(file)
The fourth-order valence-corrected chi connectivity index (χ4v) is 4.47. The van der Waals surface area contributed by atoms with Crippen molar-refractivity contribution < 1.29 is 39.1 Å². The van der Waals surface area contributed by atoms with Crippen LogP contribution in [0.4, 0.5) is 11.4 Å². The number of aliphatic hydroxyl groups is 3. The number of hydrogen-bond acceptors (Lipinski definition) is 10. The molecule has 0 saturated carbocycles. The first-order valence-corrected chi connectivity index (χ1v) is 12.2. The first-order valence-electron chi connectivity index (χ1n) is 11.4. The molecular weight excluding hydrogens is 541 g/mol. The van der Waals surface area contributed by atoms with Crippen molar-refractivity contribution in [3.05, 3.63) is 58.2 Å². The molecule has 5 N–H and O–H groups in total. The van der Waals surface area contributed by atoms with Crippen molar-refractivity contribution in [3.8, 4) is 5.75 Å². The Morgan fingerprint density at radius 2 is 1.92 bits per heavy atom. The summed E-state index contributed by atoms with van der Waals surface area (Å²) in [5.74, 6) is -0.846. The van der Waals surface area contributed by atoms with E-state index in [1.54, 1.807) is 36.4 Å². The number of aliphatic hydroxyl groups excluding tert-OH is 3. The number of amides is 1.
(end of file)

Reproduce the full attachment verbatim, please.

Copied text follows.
The fourth-order valence-corrected chi connectivity index (χ4v) is 4.47. The van der Waals surface area contributed by atoms with Crippen molar-refractivity contribution < 1.29 is 39.1 Å². The van der Waals surface area contributed by atoms with Crippen LogP contribution in [0.4, 0.5) is 11.4 Å². The number of aliphatic hydroxyl groups is 3. The number of hydrogen-bond acceptors (Lipinski definition) is 10. The molecule has 0 saturated carbocycles. The first-order valence-corrected chi connectivity index (χ1v) is 12.2. The first-order valence-electron chi connectivity index (χ1n) is 11.4. The molecular weight excluding hydrogens is 541 g/mol. The van der Waals surface area contributed by atoms with Crippen molar-refractivity contribution in [3.05, 3.63) is 58.2 Å². The molecule has 5 N–H and O–H groups in total. The van der Waals surface area contributed by atoms with Crippen molar-refractivity contribution in [3.8, 4) is 5.75 Å². The Morgan fingerprint density at radius 2 is 1.92 bits per heavy atom. The summed E-state index contributed by atoms with van der Waals surface area (Å²) in [5.74, 6) is -0.846. The van der Waals surface area contributed by atoms with E-state index in [1.54, 1.807) is 36.4 Å². The number of aliphatic hydroxyl groups excluding tert-OH is 3. The number of amides is 1.